Fightingmyalz.com is a
It’s Getting Tougher
The back and forth of a fading short term memory
Text and photo by Tom Hintz
Posted – 10-9-2015
As I write this RC withdrawals are in full bloom. The last two consecutive weekends have been rained out and the weather folks are giving us an 80% chance of losing tomorrow, the third Saturday in a row to more rain. I think that all of this lost flying time is effecting my productivity in the shop. The increasing memory-based frustrations in the shop reinforces the therapeutic value of spending weekends at the flying field for me.
The rain did give me lots of shop time in which to finish my ESM 88” Zero build. The push to finish the ESM 88” Zero also revealed what feels like the Alzheimer's taking another step or two down its path. The last couple of years have been filled with starts, stops and restarts in the shop as my mind jettisons the current train of thought leaving me standing there trying to recall what I wanted to do just moments before. The frequency of this stopping and starting and the increased effort needed to recall a lost thought seems to have gotten worse recently.
The most frustrating part of getting the ESM 88” Zero ready to fly has been getting the fuel tank set up correctly. This is a very common, relatively simple procedure but because of how the ESM 88” Zero fuselage is designed there is a twist to this installation that exposes a frustrating facet of living with Alzheimer's. I can literally forget why I did something seconds ago.
All of the components are installed in the ESM 88” Zero fuselage from the bottom. That means that the gas tank has to be installed upside down from my point of view. The tank has a fill line, a line to the carburetor and a third that vents the tank so it does not draw a vacuum which would stop the flow of fuel to the carb. It is that vent line that was faking my brain out.
The vent line is supposed to go to the top of the tank to let air in as the fuel is burned off. With the ESM 88” Zero I have to install the tank upside down because I am installing it from the bottom of the plane. Then with the plane upright the vent line is at the top of the tank. Sounds simple enough – unless you have Alzheimer's ejecting random thoughts and observations during the installation. I wound up taking the tank out three times, finding that I had it upside down and then carefully reinstalling the tank upside down again. On the fourth attempt the thought process remained intact so I got the tank in correctly and all worked fine. That was nearly five hours later because taking this tank and the related fuel lines out and putting it all back in is no easy feat on the ESM 88” Zero.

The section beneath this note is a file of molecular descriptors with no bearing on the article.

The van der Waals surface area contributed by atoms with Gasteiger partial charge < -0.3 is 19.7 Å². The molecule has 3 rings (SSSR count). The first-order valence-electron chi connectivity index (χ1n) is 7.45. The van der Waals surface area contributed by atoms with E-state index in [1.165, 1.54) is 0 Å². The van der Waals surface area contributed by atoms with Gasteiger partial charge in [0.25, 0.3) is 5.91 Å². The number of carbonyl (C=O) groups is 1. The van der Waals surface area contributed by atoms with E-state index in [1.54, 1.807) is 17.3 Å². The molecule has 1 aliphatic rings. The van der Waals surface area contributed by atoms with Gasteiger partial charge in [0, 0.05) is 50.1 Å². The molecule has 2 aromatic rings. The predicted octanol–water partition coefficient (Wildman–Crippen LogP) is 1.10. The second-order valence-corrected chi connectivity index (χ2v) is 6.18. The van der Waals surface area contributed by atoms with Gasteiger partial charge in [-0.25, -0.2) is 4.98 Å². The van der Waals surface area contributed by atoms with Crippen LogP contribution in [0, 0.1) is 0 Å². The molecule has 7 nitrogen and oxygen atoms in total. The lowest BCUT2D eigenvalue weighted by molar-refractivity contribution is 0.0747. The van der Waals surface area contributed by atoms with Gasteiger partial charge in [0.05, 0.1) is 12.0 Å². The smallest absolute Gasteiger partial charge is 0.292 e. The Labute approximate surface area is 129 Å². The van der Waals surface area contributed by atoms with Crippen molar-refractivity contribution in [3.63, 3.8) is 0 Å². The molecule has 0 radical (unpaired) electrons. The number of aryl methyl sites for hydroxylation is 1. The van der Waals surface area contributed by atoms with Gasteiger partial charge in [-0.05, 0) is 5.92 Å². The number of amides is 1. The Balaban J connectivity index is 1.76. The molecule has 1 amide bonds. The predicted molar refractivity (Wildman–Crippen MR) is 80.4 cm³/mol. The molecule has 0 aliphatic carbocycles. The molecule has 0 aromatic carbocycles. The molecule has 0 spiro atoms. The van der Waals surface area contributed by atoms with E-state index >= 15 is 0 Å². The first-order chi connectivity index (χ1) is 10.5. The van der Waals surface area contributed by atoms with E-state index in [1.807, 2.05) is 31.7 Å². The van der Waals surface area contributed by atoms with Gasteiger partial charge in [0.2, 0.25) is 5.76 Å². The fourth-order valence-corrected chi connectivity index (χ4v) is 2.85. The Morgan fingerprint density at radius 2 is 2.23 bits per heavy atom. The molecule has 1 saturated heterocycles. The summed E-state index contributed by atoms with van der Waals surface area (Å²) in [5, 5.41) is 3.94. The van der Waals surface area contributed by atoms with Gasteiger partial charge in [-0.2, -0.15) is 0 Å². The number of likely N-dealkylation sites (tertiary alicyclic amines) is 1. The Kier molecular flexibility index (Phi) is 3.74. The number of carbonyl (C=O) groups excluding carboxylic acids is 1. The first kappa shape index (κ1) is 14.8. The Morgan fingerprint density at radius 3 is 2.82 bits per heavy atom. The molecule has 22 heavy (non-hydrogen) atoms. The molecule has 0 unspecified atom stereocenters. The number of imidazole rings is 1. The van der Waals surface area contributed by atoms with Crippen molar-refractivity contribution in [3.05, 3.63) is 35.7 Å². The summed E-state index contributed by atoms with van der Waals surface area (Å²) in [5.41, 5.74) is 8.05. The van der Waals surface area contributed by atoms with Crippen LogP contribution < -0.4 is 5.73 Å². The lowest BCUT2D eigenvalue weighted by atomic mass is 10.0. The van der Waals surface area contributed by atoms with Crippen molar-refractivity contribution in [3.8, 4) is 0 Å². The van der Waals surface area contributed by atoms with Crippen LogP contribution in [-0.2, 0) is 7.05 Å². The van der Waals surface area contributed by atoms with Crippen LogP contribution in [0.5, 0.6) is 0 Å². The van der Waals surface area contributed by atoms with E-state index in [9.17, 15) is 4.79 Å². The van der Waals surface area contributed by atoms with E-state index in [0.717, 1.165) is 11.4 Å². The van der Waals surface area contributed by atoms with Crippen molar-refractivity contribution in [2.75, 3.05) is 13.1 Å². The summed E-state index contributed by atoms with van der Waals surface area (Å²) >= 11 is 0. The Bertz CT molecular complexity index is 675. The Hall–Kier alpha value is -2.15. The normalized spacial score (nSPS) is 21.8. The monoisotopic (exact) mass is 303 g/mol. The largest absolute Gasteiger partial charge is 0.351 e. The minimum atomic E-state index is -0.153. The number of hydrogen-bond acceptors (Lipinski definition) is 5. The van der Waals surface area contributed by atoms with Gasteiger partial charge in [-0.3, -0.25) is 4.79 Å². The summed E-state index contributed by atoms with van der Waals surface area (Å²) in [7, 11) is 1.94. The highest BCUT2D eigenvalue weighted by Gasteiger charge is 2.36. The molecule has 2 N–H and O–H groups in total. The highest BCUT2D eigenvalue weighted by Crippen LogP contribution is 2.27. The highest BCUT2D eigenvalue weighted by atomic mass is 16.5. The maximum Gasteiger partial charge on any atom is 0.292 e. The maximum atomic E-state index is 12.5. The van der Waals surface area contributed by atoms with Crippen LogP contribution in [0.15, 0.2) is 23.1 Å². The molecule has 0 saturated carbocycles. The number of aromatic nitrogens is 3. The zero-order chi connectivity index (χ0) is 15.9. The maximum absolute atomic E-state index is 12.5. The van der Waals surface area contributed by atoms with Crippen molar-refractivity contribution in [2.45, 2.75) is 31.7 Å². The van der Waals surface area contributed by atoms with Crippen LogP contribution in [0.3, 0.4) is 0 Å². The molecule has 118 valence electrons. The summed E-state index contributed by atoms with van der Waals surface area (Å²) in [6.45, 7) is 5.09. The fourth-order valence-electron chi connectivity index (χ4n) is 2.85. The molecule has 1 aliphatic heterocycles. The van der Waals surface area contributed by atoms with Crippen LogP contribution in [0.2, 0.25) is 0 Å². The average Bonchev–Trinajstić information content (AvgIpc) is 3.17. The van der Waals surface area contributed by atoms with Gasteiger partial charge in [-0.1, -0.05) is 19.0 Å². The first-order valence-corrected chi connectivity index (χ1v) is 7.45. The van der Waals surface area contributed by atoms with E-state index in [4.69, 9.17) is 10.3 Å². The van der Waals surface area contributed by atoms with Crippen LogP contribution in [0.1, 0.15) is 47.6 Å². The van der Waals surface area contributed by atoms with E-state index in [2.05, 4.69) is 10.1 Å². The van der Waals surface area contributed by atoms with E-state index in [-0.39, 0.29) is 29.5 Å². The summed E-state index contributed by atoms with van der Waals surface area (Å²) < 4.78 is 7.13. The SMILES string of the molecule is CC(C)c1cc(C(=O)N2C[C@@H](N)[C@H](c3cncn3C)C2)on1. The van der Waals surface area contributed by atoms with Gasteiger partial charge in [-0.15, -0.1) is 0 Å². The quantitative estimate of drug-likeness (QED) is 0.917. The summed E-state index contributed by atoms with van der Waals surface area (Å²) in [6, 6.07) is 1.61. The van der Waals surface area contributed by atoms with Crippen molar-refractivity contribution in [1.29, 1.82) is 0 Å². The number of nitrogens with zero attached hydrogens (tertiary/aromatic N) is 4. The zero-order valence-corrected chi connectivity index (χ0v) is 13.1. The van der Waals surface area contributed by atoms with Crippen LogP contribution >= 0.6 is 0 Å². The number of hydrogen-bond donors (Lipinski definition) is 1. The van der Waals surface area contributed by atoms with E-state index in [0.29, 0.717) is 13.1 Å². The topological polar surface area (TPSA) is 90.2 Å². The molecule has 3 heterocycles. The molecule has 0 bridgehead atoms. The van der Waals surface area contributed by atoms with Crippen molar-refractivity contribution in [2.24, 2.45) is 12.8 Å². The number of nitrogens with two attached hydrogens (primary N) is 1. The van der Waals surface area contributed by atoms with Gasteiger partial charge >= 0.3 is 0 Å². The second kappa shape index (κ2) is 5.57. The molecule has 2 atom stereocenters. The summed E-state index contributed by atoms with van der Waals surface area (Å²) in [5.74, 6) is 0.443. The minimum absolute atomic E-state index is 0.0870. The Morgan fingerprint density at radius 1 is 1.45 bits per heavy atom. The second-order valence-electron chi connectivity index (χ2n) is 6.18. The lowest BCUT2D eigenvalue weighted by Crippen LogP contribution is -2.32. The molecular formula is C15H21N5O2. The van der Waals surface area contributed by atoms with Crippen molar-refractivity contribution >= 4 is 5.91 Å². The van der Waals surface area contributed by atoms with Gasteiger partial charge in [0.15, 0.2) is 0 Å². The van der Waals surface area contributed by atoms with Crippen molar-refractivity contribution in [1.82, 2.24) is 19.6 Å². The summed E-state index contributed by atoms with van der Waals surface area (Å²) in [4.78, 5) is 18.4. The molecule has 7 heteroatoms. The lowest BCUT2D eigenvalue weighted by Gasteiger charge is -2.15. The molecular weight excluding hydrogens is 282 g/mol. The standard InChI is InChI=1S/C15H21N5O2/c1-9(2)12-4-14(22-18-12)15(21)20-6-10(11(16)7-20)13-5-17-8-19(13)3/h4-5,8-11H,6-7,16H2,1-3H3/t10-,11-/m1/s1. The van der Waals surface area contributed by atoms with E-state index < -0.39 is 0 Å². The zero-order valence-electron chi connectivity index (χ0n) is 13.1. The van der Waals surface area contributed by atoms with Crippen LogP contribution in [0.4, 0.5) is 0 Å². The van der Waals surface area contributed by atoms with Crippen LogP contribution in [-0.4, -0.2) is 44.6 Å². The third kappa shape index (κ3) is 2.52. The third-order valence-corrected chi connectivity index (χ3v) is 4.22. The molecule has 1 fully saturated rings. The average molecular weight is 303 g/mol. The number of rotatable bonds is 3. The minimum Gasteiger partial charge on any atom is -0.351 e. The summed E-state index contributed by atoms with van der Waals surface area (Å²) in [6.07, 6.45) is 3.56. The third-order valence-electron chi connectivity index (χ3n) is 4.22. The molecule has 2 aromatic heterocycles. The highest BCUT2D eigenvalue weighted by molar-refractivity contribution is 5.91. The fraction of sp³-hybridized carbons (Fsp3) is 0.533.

Each time I had to remove and reinstall the tank the level of my frustration grew because Alzheimer's does nothing to make me forget why I am frustrated. That lets the frustration build further disabling my memory and I would install the tank upside down again. Then when I got the tank installed correctly I couldn’t remember exactly what I did differently to get it to work.
At some point this short term memory is going to get bad enough that I will need to get some help with some of the tasks related to building RC airplanes. Right now I try to have one of the other RC pilots that I trust check my new plane out before I fly it. Another set of eyes will often spot a mistake that could cause the plane to crash. This is a good practice for any RC pilot but especially for me.
Once again I have to recognize that the Alzheimer's is not going away. More importantly it has taken another step that I am aware of, there may have been more I do not recognize. Nobody knows how many steps there are before Alzheimer's shuts me off completely. All I can do is keep on fighting the best way I know how. By everything we (including my neurologist) know that is RC flying.
Have a comment on this story? –Email Me!